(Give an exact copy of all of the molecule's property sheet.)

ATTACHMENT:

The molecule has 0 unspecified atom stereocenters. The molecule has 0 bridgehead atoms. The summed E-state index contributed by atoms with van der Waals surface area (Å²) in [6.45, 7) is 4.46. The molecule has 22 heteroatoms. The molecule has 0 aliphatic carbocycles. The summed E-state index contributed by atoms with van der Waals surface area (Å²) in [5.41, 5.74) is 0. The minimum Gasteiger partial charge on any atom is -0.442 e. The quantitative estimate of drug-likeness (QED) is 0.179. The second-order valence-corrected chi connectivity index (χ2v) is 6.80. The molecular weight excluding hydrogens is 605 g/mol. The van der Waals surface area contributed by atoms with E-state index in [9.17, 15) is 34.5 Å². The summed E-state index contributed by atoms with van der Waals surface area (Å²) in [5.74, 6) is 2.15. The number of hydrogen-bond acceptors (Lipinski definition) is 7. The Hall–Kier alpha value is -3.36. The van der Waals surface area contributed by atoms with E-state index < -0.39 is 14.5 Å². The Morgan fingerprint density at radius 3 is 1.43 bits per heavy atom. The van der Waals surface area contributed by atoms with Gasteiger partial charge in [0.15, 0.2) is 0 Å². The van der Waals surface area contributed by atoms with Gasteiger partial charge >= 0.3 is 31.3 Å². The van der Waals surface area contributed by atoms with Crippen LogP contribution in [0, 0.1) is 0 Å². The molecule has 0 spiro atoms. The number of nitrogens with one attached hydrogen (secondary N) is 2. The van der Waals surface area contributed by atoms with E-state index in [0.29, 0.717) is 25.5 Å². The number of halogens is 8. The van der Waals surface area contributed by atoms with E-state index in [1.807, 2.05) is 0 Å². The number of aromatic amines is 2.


The molecule has 0 unspecified atom stereocenters. The molecule has 0 bridgehead atoms. The summed E-state index contributed by atoms with van der Waals surface area (Å²) in [6.45, 7) is 4.46. The molecule has 22 heteroatoms. The molecule has 0 aliphatic carbocycles. The summed E-state index contributed by atoms with van der Waals surface area (Å²) in [5.41, 5.74) is 0. The minimum Gasteiger partial charge on any atom is -0.442 e. The quantitative estimate of drug-likeness (QED) is 0.179. The second-order valence-corrected chi connectivity index (χ2v) is 6.80. The molecular weight excluding hydrogens is 605 g/mol. The van der Waals surface area contributed by atoms with E-state index in [9.17, 15) is 34.5 Å². The summed E-state index contributed by atoms with van der Waals surface area (Å²) in [5.74, 6) is 2.15. The number of hydrogen-bond acceptors (Lipinski definition) is 7. The Hall–Kier alpha value is -3.36. The van der Waals surface area contributed by atoms with E-state index < -0.39 is 14.5 Å². The Morgan fingerprint density at radius 3 is 1.43 bits per heavy atom. The van der Waals surface area contributed by atoms with Gasteiger partial charge in [0.15, 0.2) is 0 Å². The van der Waals surface area contributed by atoms with Gasteiger partial charge >= 0.3 is 31.3 Å². The van der Waals surface area contributed by atoms with Crippen LogP contribution in [0, 0.1) is 0 Å². The molecule has 0 spiro atoms. The number of nitrogens with one attached hydrogen (secondary N) is 2. The van der Waals surface area contributed by atoms with E-state index in [0.29, 0.717) is 25.5 Å². The number of halogens is 8. The van der Waals surface area contributed by atoms with E-state index in [1.807, 2.05) is 0 Å². The number of aromatic amines is 2.